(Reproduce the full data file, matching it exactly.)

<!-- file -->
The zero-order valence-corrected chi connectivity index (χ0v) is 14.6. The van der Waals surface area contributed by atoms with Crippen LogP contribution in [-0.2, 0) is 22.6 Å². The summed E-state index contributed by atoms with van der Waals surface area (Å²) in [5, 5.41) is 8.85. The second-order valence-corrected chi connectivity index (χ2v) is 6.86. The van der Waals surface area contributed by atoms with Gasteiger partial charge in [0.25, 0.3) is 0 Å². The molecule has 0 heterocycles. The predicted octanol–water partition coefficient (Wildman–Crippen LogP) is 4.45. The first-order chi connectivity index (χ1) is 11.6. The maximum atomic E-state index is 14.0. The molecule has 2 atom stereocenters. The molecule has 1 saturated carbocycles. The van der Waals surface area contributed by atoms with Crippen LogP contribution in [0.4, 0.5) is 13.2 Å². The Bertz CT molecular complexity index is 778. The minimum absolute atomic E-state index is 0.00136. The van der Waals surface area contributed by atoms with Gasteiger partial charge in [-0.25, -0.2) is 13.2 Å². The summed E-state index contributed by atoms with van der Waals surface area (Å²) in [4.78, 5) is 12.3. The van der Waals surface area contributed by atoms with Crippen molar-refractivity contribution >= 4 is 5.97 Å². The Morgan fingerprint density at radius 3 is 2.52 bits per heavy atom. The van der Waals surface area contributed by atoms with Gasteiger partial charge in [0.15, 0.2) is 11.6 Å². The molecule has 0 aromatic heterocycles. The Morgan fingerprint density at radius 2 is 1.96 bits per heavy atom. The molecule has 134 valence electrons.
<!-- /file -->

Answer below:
The zero-order valence-corrected chi connectivity index (χ0v) is 14.6. The van der Waals surface area contributed by atoms with Crippen LogP contribution in [-0.2, 0) is 22.6 Å². The summed E-state index contributed by atoms with van der Waals surface area (Å²) in [5, 5.41) is 8.85. The second-order valence-corrected chi connectivity index (χ2v) is 6.86. The van der Waals surface area contributed by atoms with Gasteiger partial charge in [0.25, 0.3) is 0 Å². The molecule has 0 heterocycles. The predicted octanol–water partition coefficient (Wildman–Crippen LogP) is 4.45. The first-order chi connectivity index (χ1) is 11.6. The maximum atomic E-state index is 14.0. The molecule has 2 atom stereocenters. The molecule has 1 saturated carbocycles. The van der Waals surface area contributed by atoms with Crippen LogP contribution in [0.4, 0.5) is 13.2 Å². The Bertz CT molecular complexity index is 778. The minimum absolute atomic E-state index is 0.00136. The van der Waals surface area contributed by atoms with Gasteiger partial charge in [-0.25, -0.2) is 13.2 Å². The summed E-state index contributed by atoms with van der Waals surface area (Å²) in [4.78, 5) is 12.3. The van der Waals surface area contributed by atoms with Crippen molar-refractivity contribution >= 4 is 5.97 Å². The Morgan fingerprint density at radius 3 is 2.52 bits per heavy atom. The van der Waals surface area contributed by atoms with Gasteiger partial charge in [0.15, 0.2) is 11.6 Å². The molecule has 0 aromatic heterocycles. The Morgan fingerprint density at radius 2 is 1.96 bits per heavy atom. The molecule has 134 valence electrons.